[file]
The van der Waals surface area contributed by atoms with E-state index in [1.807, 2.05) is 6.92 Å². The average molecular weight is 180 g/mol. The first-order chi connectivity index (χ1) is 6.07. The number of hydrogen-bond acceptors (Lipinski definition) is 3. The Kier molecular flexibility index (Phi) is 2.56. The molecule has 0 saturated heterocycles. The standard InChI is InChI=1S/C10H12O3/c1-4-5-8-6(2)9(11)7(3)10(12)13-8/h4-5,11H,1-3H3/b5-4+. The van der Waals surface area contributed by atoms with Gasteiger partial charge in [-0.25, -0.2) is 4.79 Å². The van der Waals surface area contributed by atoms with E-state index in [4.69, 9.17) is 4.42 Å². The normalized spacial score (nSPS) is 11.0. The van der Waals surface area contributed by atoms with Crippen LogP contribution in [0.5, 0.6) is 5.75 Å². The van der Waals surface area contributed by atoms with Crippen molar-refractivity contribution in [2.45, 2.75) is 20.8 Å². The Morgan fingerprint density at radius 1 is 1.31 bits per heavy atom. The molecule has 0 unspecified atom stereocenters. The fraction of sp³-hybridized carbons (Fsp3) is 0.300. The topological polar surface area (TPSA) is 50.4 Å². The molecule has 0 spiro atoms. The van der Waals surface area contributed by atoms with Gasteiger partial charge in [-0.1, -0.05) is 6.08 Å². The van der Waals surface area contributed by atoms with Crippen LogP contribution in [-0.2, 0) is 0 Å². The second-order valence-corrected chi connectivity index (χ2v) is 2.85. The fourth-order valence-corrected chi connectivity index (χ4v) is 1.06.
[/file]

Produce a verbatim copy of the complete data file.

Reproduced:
The van der Waals surface area contributed by atoms with E-state index in [1.807, 2.05) is 6.92 Å². The average molecular weight is 180 g/mol. The first-order chi connectivity index (χ1) is 6.07. The number of hydrogen-bond acceptors (Lipinski definition) is 3. The Kier molecular flexibility index (Phi) is 2.56. The molecule has 0 saturated heterocycles. The standard InChI is InChI=1S/C10H12O3/c1-4-5-8-6(2)9(11)7(3)10(12)13-8/h4-5,11H,1-3H3/b5-4+. The van der Waals surface area contributed by atoms with Gasteiger partial charge in [-0.25, -0.2) is 4.79 Å². The van der Waals surface area contributed by atoms with E-state index in [4.69, 9.17) is 4.42 Å². The normalized spacial score (nSPS) is 11.0. The van der Waals surface area contributed by atoms with Crippen LogP contribution in [0.5, 0.6) is 5.75 Å². The van der Waals surface area contributed by atoms with Crippen molar-refractivity contribution in [2.45, 2.75) is 20.8 Å². The Morgan fingerprint density at radius 1 is 1.31 bits per heavy atom. The molecule has 0 unspecified atom stereocenters. The fraction of sp³-hybridized carbons (Fsp3) is 0.300. The topological polar surface area (TPSA) is 50.4 Å². The molecule has 0 spiro atoms. The van der Waals surface area contributed by atoms with Gasteiger partial charge in [-0.1, -0.05) is 6.08 Å². The van der Waals surface area contributed by atoms with Crippen LogP contribution in [-0.2, 0) is 0 Å². The second-order valence-corrected chi connectivity index (χ2v) is 2.85. The fourth-order valence-corrected chi connectivity index (χ4v) is 1.06.